HMRC tweaks off-payroll webinar script following IR35 adviser’s criticisms
Small but potentially significant wins over words – and numbers -- have been chalked up by an IR35 adviser who found 25 errors in a HMRC webinar on IR35 reform.
Status specialist David Kirk, who uncovered the litany of mistakes in March, says a version of the webinar run by HMRC last week (since his criticisms) is more accurate on two fronts.
First, the Revenue corrected a “shocker” of a mistake relating to how much VAT a client would need to pay an agency, initially made as HMRC forgot agency fees are also subject to VAT.
Second, and on top of HMRC clearing up what Mr Kirk yesterday maintained was a ‘schoolboy VAT calculation error,’ the webinar no longer implies that a SDS is a duty enshrined in law.
“I criticised [originally] when HMRC said, ‘Once the client has decided whether or not the rules do apply, they must set out that decision in a status determination statement.’
“[Well in the latest HMRC webinar], ‘must' has been changed to ‘should.’
“This is acceptable”, continued Mr Kirk “as it no longer tells you that you have a legal obligation when you don't. Although you [still] might be forgiven for reading that into it.”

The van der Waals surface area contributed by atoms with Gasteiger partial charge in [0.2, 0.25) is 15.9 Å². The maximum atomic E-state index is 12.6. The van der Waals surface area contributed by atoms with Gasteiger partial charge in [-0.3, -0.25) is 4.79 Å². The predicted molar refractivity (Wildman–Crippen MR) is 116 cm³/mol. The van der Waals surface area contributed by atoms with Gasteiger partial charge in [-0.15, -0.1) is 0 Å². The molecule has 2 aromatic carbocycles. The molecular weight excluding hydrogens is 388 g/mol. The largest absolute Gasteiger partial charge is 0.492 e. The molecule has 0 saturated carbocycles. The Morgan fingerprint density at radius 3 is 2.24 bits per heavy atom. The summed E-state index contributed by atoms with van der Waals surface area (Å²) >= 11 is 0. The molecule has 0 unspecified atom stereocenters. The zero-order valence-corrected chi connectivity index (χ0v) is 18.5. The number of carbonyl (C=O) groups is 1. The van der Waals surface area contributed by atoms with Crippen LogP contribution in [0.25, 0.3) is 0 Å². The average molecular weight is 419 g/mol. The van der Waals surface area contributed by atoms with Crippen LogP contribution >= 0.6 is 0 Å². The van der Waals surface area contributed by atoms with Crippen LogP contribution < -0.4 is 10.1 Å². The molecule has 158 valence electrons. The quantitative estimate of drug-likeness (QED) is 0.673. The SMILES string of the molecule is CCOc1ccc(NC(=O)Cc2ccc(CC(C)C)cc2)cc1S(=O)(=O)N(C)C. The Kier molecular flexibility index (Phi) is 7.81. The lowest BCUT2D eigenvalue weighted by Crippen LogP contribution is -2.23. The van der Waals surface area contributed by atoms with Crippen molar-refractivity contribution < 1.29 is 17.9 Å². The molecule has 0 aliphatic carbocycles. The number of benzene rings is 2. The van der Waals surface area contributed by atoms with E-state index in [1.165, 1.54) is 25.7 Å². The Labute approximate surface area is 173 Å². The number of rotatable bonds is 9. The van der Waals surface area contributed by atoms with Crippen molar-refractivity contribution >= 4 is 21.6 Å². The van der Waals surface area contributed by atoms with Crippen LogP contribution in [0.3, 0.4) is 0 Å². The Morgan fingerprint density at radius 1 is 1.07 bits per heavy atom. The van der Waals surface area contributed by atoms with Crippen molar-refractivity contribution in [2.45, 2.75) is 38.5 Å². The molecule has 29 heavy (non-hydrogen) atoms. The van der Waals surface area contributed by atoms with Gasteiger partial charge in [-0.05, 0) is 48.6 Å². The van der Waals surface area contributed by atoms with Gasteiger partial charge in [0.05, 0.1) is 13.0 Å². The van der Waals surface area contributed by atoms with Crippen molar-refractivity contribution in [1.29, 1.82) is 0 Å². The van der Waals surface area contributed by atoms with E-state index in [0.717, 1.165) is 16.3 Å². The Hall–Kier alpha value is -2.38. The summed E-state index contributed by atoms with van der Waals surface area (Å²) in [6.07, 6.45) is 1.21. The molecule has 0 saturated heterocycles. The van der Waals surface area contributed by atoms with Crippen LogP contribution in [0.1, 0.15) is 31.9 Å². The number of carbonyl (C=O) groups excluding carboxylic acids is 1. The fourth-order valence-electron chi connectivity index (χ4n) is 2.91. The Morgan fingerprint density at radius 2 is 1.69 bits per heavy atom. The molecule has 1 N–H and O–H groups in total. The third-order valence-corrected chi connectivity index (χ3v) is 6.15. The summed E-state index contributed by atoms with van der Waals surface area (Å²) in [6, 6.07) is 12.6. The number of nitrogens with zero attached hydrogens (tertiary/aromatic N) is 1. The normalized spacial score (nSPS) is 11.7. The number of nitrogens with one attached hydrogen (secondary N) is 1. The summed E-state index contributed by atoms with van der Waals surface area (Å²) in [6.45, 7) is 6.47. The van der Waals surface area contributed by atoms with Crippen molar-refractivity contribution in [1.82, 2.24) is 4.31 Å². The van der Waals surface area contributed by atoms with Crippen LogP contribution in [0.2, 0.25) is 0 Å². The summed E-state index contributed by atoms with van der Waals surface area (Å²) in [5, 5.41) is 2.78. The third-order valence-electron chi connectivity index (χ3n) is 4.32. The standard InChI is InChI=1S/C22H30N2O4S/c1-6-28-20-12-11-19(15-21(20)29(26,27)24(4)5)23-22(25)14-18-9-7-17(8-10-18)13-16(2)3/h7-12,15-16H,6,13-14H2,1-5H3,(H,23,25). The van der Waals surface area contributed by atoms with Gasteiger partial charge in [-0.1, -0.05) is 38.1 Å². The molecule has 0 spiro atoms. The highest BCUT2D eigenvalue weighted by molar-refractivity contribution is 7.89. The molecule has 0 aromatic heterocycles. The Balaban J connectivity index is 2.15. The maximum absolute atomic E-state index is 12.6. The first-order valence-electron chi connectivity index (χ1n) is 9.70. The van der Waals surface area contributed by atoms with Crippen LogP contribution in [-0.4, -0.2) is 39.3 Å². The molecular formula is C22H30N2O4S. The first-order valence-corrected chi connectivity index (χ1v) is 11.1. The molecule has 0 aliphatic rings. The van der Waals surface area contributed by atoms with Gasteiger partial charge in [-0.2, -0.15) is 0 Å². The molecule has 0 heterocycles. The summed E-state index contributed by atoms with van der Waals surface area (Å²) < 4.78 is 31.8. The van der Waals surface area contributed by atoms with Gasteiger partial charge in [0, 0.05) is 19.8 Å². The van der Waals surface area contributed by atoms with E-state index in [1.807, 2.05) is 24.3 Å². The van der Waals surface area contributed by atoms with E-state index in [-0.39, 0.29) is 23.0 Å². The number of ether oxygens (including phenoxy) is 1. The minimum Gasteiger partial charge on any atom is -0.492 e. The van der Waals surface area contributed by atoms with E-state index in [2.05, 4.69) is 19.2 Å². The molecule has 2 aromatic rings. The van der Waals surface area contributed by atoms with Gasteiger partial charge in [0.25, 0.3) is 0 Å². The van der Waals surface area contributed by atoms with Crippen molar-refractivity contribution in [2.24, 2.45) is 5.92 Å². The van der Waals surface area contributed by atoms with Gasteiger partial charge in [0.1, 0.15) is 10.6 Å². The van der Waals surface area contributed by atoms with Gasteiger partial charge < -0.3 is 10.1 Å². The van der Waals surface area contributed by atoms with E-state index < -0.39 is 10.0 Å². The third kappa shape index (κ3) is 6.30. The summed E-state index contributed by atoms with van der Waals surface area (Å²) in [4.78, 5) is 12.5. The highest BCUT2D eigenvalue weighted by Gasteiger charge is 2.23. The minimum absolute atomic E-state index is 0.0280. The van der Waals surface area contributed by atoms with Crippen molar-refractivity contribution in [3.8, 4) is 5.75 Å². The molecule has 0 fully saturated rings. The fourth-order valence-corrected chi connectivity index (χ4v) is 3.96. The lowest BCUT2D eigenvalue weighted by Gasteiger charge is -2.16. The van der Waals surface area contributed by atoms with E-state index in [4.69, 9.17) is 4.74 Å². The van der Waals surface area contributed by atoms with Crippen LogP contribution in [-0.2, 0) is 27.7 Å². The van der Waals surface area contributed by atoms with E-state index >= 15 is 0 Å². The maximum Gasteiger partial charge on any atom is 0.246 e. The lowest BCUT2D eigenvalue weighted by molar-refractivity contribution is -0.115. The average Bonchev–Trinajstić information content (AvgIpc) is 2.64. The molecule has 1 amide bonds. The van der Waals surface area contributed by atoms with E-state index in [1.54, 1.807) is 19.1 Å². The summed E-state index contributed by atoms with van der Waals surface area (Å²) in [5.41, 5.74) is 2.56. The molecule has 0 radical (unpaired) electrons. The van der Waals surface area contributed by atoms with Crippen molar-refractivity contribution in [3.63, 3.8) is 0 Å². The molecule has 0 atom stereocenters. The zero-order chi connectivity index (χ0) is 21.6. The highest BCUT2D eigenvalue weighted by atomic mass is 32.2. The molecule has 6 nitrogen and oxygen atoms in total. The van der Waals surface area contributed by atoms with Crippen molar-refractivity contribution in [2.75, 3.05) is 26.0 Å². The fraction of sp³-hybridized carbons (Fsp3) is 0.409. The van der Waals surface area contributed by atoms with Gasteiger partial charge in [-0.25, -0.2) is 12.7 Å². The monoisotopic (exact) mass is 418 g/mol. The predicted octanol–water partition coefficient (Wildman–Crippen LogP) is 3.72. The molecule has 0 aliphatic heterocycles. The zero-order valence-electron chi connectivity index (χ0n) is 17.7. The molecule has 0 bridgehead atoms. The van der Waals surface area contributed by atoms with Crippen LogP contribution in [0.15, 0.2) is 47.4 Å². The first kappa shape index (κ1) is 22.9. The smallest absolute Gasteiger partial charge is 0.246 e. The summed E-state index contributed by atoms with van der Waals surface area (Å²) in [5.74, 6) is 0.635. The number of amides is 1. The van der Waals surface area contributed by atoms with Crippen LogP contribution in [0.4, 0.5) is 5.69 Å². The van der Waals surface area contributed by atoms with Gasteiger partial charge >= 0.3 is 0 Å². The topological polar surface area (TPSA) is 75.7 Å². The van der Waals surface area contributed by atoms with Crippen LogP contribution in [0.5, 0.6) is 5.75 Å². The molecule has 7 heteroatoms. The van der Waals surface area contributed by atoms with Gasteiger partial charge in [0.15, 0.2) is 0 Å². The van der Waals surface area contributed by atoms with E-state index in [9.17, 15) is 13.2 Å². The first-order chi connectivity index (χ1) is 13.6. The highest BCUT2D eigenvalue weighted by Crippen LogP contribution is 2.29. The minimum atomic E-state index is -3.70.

Not ecstatic with his progress, the adviser says he shall continue “nitpicking” (what HMRC accused him of to ContractorUK) until HMRC proves that with IR35, it can “get it right.”
On whether an SDS must be a formal document, or whether it can just be an email for example, the founder of David Kirk & Co is not “sure” HMRC got its answer last week right.
The Revenue told an agency on the call: “There isn't a formal SDS document or template.
“However, HMRC has confirmed that the output produced by the CEST tool would be an acceptable form for SDS purposes as long as the information used is accurate and remains accurate. Individuals could enter the details into that system in order to produce a sample output.”
'CEST does not state that'
But Mr Kirk points out that the now-in force off-payroll legislation does say an SDS must “state that the client has concluded that the condition in section 61M(1)(d) is met, in the case of the engagement and explain the reason for that conclusion.’
“[But] CEST does not state that;” he says, “it says that ‘off-payroll working rules (IR35) apply [for example].’
“That answers a different question. It is possible that the legal condition is met, but the off-payroll working rules nonetheless do not apply. For example, where the contractor is engaged through an umbrella, even if it is one that does not operate PAYE properly.
The adviser added: “That ought to invalidate the SDS and mean that the agency can blame the client for any PAYE deficiency. Do HMRC really want to meet agencies putting up this sort of technicality in the tax tribunal?”
For raising such a question, and because HMRC has ironed out only a few “howlers”, Mr Kirk took to LinkedIn to say that compared to the taxman’s March streaming, “not much” has changed.
He reflected of the Revenue’s April webinar: “We started off with an explanation of how all the participants' mute buttons were off so that they couldn't speak, but it might have been more pertinent to say that that HMRC's deaf button was on so that they wouldn't hear.”